Sunday, September 6, 2015

Pugwash - Play This Intimately (As If Among Friends) (2015, Omnivore) - a brief overview

It would appear that all the power pop sophisticates (i.e. hipsters) have been putting their eggs in one basket of late – this one.  If you haven't actually heard Pugwash you've at least likely to have heard of them, a Dublin outfit who over the course of the last decade or so have gradually been acknowledged as the great white hope for the aforesaid genre.  From what I'm able to surmise Play This Intimately (As If Among Friends), is the first proper album by the quintet to see an official US release.

The burning question is fairly obvious - can they possibly live up to the hype?  If anything else they're purloining inspiration from the best of the Anglo side of pond, stretching all the way back to the Beatles and Byrds, while seemingly taking hefty cues from the US mainland by way of Jason Falkner and Matthew Sweet.  An enviable start by many anyone's standards, and it's a formula that pays out convincingly on "Kicking and Screaming," "You Could Cry," and the deftly crafted "Hung Myself Out to Dry," squarely indebted to Jeff Lynne and ELO.  I'd be hasty in downplaying the merits of any of the above titles, but the persnickety side of me would be remiss if I failed to note that Pugwash strike me as a little too professional for their own good.  Play...Intimately is linear, impeccably considered and orchestrated to a lustrous chrome shine, that to the band's detriment is woefully short in the spontaneity department.  My only other quibble regards the abundance of slowpoke ballads (for lack of a better word) that function like a four-minute snooze button on an alarm clock.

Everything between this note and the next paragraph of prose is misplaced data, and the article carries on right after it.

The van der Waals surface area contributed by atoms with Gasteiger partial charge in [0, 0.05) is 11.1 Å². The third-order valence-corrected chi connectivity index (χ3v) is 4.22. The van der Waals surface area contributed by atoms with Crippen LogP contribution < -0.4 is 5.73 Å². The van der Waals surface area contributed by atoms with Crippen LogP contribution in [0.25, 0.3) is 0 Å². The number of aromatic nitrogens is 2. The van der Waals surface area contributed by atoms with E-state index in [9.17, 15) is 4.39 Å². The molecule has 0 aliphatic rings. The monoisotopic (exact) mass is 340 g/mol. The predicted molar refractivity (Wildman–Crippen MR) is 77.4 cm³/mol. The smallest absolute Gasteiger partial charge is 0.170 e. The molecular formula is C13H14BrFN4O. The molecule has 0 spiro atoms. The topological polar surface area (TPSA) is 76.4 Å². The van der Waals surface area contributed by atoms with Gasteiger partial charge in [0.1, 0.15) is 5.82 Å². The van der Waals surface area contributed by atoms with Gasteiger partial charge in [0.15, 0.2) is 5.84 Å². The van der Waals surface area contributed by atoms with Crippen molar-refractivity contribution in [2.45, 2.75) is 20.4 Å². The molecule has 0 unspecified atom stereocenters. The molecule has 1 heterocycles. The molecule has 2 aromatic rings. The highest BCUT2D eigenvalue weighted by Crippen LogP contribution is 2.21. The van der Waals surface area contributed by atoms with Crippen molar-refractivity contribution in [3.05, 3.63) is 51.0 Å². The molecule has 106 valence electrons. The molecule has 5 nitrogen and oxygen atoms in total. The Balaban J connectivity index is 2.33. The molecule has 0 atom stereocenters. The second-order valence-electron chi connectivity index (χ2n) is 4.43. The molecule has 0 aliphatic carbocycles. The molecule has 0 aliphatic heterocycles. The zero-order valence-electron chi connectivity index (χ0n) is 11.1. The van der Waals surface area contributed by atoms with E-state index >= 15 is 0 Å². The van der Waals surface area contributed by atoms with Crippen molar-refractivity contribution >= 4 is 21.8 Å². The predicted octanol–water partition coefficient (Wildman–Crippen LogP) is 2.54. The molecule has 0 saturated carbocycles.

At the end of the day, maybe I'm not a true Pugwash believer, but given the band's history predates Play... by more than a decade, I'd recommend you also investigate their career recap compilation A Rose in a Garden of Weeds.  As for their current record, Play is available directly from Omnivore, Amazon (at a particularly attractive price point I might add) and iTunes


Brian Peterson said...

Can't talk about Pugwash without mentioning their single greatest influence: XTC. Pushwash is my antidote for my starvation for lack of new Partridge material.

lucky said...

I agree 100% with your assessment. They were one of my favorite bands 5 or 6 years ago, but the overproduction, obsession with ELO, and the attempt to put some kind of 1970's FM radio sheen on their recordings has sapped the vitality of their music.

Interestingly, they are a very good live band so it may benefit them to go back to their roots a bit and spend more time writing and less time trying to produce what they envision to be the perfect recording.

Brian Peterson said...

I agree. Just bought the new one on iTunes and after the first listen, I'm a little underwhelmed. I was busy working at the time, so I need to give it more a more focused attention.

Rob-in-Brevard said...

Indeed, indeed. I agree with spavid about the better tracks from the new album as well as the over-production. The energy and spontaneity are lacking in too much of the album. I know they are thrilled to be able to record or mix at Abbey Road, bit it makes me wonder if they're getting a little spooked by the ghosts lurking about in that storied place.

I affirm what lucky said about Pugwash being a superior live act. Just caught them on their current tour, and I highly recommend their live show for an invigorating musical experience as well as Monty Python-esque humor. I laughed and enjoyed the music in equal measure.